10 NOV 2023 · FEATURING "Solo for Tamburium" by Catherine Christer Hennix, composed and performed for MaerzMuzik in 2017, and released by Blank Forms Editions in 2023. / TRANSCRIPT A constellation of notes slowly comes into view, filling up the night sky with light. From darkness comes illumination; from silence comes reverberation; from nothing comes, seemingly, everything – every pitch, every harmony, every resonance, all at once. We are abruptly thrown into a swirling cosmos of sound, surrounded by an unfamiliar polyphony. We are momentarily lost in a foreign musical landscape, unmoored from the customary landmarks of melody, rhythm, and thematic development. And then, with time, we are gradually transformed, as this music works its magic upon us, bringing us into its mesmerizing world, inducting us into its greater mysteries, elevating us to its astral plane, and allowing us to come in contact with its musica universalis, the harmony of the spheres. In the common parlance of musical typology, this piece would most commonly be labelled as "minimalist", for how it eschews music's conventional variety of timbres, textures, dynamics, and themes. But for all its minimalism, this piece feels like it contains everything within it and encompasses the totality of harmonic space. It would seem just as appropriate to label it "maximalist". And fittingly, for all that this music feels utterly unique, it was not in fact fashioned ex nihilo. It speaks a new, distinctive vernacular, but it's a vernacular in conversation with other, well established traditions, like the Indian raga and the Arabic maqam. It is played on a new, synthetic instrument, but it's an instrument that was constructed entirely out of other, acoustic instruments, meticulously sampled so that they could be reworked, recombined, and replayed. It's like this music was already there, in potentia, in these other sounds, just waiting to be discovered, a shimmering universe hidden within. The piece will go on like this for seventy-eight minutes, but seventy-eight minutes doesn't feel like its true length. It doesn't really have a beginning, middle, and end. It fades in at its start and fades out at its close, as if the piece in fact goes on forever, and we are just catching a glimpse as it passes us by, like a satellite crossing the heavens. And so it continues, slowly unspooling and imperceptibly changing, deepening and expanding but staying fundamentally the same. The piece will go on like this for seventy-eight minutes, but what strikes me most about this music is how it seems in every instant to be self-contained, as if it doesn't need to play out over time at all, as if every moment holds within it the potentiality of every other moment, like a musical fractal geometry, infinitely repeating no matter how far you go in. It is music that is in time, but not of it; music without any essential duration; music that transcends the temporal dimension; and music that lifts us out of time as well, to share in its eternal present. It is music that recalls that line from William Blake, showing us what it's like to: Hold Infinity in the palm of your hand And Eternity in an hour The piece will go on like this for seventy-eight minutes, but by the time we finally reach that point that number will lose its meaning. It will feel like we've been listening for all of time and for no time at all. Because infinity cannot be contained in any length of time, and thus is equally imperfectly contained in all of them. We may never be able to truly comprehend this music; like infinity, it's too much for us finite beings to take in. But we can listen and allow ourselves to be in its presence, to let our sense of time dilate and our consciousness expand as everything else evaporates into the ether and only this music, in its limitless potential, remains.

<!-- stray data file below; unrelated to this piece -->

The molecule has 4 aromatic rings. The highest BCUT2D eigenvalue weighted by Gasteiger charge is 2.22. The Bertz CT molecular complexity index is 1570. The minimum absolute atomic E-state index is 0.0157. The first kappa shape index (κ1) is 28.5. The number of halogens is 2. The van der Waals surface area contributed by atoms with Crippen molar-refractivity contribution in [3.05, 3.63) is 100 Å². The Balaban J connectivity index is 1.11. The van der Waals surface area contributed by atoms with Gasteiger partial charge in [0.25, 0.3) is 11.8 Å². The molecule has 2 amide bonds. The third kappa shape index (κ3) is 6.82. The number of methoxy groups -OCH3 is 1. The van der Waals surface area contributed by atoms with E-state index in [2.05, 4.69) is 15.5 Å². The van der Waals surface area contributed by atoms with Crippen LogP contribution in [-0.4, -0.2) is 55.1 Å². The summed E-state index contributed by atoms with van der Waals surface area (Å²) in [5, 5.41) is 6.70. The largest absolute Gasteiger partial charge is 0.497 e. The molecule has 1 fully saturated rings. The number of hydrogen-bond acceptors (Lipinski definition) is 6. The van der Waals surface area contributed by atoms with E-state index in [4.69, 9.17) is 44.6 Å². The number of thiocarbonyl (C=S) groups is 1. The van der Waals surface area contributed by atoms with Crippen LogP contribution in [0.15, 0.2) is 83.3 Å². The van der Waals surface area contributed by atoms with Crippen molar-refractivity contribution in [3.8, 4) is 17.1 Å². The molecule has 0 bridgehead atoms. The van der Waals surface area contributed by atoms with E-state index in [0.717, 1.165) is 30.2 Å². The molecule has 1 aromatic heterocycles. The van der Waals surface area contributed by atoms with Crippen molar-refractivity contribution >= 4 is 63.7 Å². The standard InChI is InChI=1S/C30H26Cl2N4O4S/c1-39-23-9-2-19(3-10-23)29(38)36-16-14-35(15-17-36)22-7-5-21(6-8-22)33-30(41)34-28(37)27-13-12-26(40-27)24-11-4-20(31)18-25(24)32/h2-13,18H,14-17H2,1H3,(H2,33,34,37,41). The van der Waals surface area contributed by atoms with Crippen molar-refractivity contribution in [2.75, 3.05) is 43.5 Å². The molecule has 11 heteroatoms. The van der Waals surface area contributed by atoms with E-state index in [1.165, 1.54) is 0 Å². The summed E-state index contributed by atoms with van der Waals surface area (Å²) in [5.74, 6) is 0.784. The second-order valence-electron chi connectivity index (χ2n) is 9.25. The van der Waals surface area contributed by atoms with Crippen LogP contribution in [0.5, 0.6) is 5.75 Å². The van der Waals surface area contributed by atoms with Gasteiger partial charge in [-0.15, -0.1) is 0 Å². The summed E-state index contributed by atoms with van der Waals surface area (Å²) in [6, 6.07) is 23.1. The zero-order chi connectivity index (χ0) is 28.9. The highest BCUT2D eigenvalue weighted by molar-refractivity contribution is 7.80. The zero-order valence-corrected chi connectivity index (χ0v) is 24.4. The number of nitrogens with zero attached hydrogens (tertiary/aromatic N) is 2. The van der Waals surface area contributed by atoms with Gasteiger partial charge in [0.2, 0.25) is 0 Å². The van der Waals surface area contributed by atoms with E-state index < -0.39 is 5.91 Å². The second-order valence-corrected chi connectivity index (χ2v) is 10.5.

• 024 :: SUFJAN

    18 OCT 2023 · FEATURING Javelin by Sufjan Stevens, released by Asthmatic Kitty in 2023. / - TRANSCRIPT The first thing I noticed was how familiar it all felt: this fingerpicking, these harmonies, this dear little voice. And more than that, the distinctive flood of emotions that was instantly stirred up inside me. This music felt – and still feels – like reuniting with an old friend, or revisiting an old home, or catching sight of an old lover, or recalling a loved one now lost – a resurgence of suppressed feelings and memories, suddenly foisted upon you. I've been listening to this songwriter for nearly twenty years; I can no longer imagine what it's like to hear them for the first time. I can only experience this music as a return, to a place of unbridled emotional vulnerability, that place this songwriter has brought me to so many times before. Though I'll admit, it is not somewhere I always wish to return. The thing about these songs is that they can almost be too tender, too fragile; and a heart can only endure so much ache. Listening to this music is like staring at the sun, a direct confrontation with the strongest and rawest of our feelings, feelings we typically don't dare to express. It can be tempting to avert one's eyes. But it can also be gratifying to be reminded of this capacity within us to hurt and to long deeply. In a way, this music is more honest with ourselves than we are, letting us feel what we so often don't allow ourselves to feel. Every time this songwriter comes to us with more of these songs, it's like a reaffirmation of life's true emotional weight – how it can wreck us, how it can humble us, and how it can, occasionally, show us grace. It is not a place we can bear to remain for too long, but it is comforting to allow ourselves to be held here for a moment, in the songwriter's delicate embrace.
    6m 11s
  • Explicit

    023 :: FOUNTAIN